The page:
4. RFI (Radio Frequency Interference)
RFI ranges from 10 kHz to the 10 s of MHz (and higher). At these frequencies, lengths of wire start acting like transmitting and receiving antennas. The culprit circuit acts as a transmitter and the victim circuit is acting as a receiving antenna. RFI, like the other coupling mechanisms, is a fact of life, but it can be controlled (not without some thought and effort, however).
RFI noise reduction employs a number of strategies.
To understand the importance of "clean" signal grounds, let's discuss the distinction between Differential Mode (DM) vs. Common Mode (CM) signals. Imagine a basic two-wire circuit: supply and return. Any current that circulates or any voltage read across a load between the two wires is called DM (the terms normal mode, transverse mode and signal mode are also used). The DM signal is typically the desired signal (just like 120V at a receptacle). Imagine a third conductor, typically a grounding conductor. Any current that flows now through the two original conductors and returns on this third conductor is common to both of the original conductors. The CM current is the noise that the genuine signal has to overcome. CM is all that extra traffic on the highway. It could have gotten there through any of the coupling mechanisms, such as magnetic field coupling at power line frequency or RFI at higher frequencies. The point is to control or minimize these ground or CM currents, to make life easier for the DM currents.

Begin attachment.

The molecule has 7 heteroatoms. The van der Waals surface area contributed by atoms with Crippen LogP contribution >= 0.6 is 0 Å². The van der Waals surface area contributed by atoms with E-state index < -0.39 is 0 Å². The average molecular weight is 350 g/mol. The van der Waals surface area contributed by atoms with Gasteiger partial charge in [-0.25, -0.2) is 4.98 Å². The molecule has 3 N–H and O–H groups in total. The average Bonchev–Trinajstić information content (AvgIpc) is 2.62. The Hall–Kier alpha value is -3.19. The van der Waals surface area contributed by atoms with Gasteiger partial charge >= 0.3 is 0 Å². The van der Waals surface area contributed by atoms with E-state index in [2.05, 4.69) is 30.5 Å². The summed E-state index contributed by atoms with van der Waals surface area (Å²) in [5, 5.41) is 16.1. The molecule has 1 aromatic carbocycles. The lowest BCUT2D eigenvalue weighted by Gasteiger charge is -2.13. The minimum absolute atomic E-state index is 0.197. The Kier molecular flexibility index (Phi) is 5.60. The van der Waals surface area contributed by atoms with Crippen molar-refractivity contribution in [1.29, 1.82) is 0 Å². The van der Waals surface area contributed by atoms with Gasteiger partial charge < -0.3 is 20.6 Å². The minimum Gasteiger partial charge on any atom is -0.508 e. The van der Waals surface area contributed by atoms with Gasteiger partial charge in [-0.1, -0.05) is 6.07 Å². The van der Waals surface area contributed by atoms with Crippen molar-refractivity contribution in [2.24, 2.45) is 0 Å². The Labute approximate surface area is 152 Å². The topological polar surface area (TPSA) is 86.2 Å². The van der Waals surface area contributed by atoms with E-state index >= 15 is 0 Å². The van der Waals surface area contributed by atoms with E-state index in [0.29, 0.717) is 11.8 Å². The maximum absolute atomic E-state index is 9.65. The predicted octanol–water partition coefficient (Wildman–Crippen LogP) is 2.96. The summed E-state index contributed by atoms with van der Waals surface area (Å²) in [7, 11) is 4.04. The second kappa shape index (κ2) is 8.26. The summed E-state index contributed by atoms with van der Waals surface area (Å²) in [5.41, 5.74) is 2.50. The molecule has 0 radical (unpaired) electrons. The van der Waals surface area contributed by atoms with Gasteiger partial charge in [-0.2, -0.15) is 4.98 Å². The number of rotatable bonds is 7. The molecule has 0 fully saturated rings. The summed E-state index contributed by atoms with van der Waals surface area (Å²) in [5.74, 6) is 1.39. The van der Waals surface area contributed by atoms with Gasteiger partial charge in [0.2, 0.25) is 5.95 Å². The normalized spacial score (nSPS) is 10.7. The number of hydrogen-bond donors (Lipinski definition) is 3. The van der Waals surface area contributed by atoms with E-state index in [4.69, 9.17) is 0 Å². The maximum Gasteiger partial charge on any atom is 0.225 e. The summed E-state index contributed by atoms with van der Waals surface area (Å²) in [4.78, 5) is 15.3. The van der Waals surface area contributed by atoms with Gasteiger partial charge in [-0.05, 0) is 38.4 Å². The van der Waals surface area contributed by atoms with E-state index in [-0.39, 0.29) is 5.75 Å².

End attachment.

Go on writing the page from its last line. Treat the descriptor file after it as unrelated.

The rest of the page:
CM currents can be measured with current clamps using the zero-sequence technique. The clamp circles the signal pair (or, in a three-phase circuit, all three-phase conductors and the neutral, if any). If signal and return current are equal, their equal and opposite magnetic fields cancel. Any current read must be common mode; in other words, any current read is current that is not returning on the signal wires, but via a ground path. This technique applies to signal as well as power conductors. For fundamental currents, a ClampMeter or DMM + clamp would suffice, but for higher frequencies, a high bandwidth instrument like the Fluke 43 Power Quality Analyzer or ScopeMeter should be used with a clamp accessory. Transients should be distinguished from surges. Surges are a special case of high-energy transient which result from lightning strikes. Voltage transients are lower energy events, typically caused by equipment switching.